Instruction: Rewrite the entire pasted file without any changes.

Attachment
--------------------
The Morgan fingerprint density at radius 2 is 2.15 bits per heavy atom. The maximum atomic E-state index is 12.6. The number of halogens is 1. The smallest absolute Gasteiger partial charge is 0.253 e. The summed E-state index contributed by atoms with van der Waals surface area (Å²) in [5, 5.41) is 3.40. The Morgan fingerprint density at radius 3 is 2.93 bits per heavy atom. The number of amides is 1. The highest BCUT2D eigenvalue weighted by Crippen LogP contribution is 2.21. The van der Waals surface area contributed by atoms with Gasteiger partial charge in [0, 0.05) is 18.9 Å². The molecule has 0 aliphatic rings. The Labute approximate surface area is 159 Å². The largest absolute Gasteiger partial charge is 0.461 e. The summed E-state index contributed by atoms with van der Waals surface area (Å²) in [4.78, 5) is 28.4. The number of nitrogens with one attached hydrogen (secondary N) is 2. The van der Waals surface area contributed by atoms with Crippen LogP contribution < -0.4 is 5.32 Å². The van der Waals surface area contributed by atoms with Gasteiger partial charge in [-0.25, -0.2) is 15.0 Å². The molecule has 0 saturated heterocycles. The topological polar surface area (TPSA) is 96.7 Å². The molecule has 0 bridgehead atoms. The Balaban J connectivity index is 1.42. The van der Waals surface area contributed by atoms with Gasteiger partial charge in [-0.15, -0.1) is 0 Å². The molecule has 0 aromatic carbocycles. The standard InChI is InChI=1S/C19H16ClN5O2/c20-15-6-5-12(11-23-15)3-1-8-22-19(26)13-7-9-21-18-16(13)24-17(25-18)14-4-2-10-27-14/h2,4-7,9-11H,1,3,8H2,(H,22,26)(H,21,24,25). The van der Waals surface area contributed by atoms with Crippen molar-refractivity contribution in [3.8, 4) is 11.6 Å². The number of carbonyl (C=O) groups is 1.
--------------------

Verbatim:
The Morgan fingerprint density at radius 2 is 2.15 bits per heavy atom. The maximum atomic E-state index is 12.6. The number of halogens is 1. The smallest absolute Gasteiger partial charge is 0.253 e. The summed E-state index contributed by atoms with van der Waals surface area (Å²) in [5, 5.41) is 3.40. The Morgan fingerprint density at radius 3 is 2.93 bits per heavy atom. The number of amides is 1. The highest BCUT2D eigenvalue weighted by Crippen LogP contribution is 2.21. The van der Waals surface area contributed by atoms with Gasteiger partial charge in [0, 0.05) is 18.9 Å². The molecule has 0 aliphatic rings. The Labute approximate surface area is 159 Å². The largest absolute Gasteiger partial charge is 0.461 e. The summed E-state index contributed by atoms with van der Waals surface area (Å²) in [4.78, 5) is 28.4. The number of nitrogens with one attached hydrogen (secondary N) is 2. The van der Waals surface area contributed by atoms with Crippen LogP contribution < -0.4 is 5.32 Å². The van der Waals surface area contributed by atoms with Gasteiger partial charge in [-0.25, -0.2) is 15.0 Å². The molecule has 0 saturated heterocycles. The topological polar surface area (TPSA) is 96.7 Å². The molecule has 0 bridgehead atoms. The Balaban J connectivity index is 1.42. The van der Waals surface area contributed by atoms with Gasteiger partial charge in [-0.15, -0.1) is 0 Å². The molecule has 0 aromatic carbocycles. The standard InChI is InChI=1S/C19H16ClN5O2/c20-15-6-5-12(11-23-15)3-1-8-22-19(26)13-7-9-21-18-16(13)24-17(25-18)14-4-2-10-27-14/h2,4-7,9-11H,1,3,8H2,(H,22,26)(H,21,24,25). The van der Waals surface area contributed by atoms with Crippen molar-refractivity contribution in [3.8, 4) is 11.6 Å². The number of carbonyl (C=O) groups is 1.